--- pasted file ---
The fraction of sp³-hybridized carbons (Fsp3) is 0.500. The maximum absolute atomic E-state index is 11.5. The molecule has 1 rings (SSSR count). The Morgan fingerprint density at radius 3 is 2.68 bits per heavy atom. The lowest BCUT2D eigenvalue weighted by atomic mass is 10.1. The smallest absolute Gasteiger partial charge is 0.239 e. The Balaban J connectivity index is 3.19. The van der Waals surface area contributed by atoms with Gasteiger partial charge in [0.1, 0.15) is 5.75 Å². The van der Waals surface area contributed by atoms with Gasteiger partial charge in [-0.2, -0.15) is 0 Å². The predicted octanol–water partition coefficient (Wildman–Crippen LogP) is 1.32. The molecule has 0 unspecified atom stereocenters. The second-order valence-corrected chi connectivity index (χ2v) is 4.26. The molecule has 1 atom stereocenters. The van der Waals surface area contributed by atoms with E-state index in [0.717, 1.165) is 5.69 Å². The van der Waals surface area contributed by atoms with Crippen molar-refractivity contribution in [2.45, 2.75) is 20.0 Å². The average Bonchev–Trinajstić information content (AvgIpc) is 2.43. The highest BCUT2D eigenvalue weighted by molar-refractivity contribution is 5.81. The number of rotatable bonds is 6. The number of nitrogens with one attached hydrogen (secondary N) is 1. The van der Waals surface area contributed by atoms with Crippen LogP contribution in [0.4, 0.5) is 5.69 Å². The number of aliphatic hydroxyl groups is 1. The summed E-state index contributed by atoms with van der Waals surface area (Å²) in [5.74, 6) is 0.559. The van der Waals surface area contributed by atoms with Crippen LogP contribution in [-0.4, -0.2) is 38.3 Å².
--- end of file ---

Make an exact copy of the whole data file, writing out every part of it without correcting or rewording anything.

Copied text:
The fraction of sp³-hybridized carbons (Fsp3) is 0.500. The maximum absolute atomic E-state index is 11.5. The molecule has 1 rings (SSSR count). The Morgan fingerprint density at radius 3 is 2.68 bits per heavy atom. The lowest BCUT2D eigenvalue weighted by atomic mass is 10.1. The smallest absolute Gasteiger partial charge is 0.239 e. The Balaban J connectivity index is 3.19. The van der Waals surface area contributed by atoms with Gasteiger partial charge in [0.1, 0.15) is 5.75 Å². The van der Waals surface area contributed by atoms with Gasteiger partial charge in [-0.2, -0.15) is 0 Å². The predicted octanol–water partition coefficient (Wildman–Crippen LogP) is 1.32. The molecule has 0 unspecified atom stereocenters. The second-order valence-corrected chi connectivity index (χ2v) is 4.26. The molecule has 1 atom stereocenters. The van der Waals surface area contributed by atoms with E-state index in [0.717, 1.165) is 5.69 Å². The van der Waals surface area contributed by atoms with Crippen molar-refractivity contribution in [2.45, 2.75) is 20.0 Å². The average Bonchev–Trinajstić information content (AvgIpc) is 2.43. The highest BCUT2D eigenvalue weighted by molar-refractivity contribution is 5.81. The number of rotatable bonds is 6. The number of nitrogens with one attached hydrogen (secondary N) is 1. The van der Waals surface area contributed by atoms with Crippen LogP contribution in [0.4, 0.5) is 5.69 Å². The number of aliphatic hydroxyl groups is 1. The summed E-state index contributed by atoms with van der Waals surface area (Å²) in [5.74, 6) is 0.559. The van der Waals surface area contributed by atoms with Crippen LogP contribution in [-0.4, -0.2) is 38.3 Å².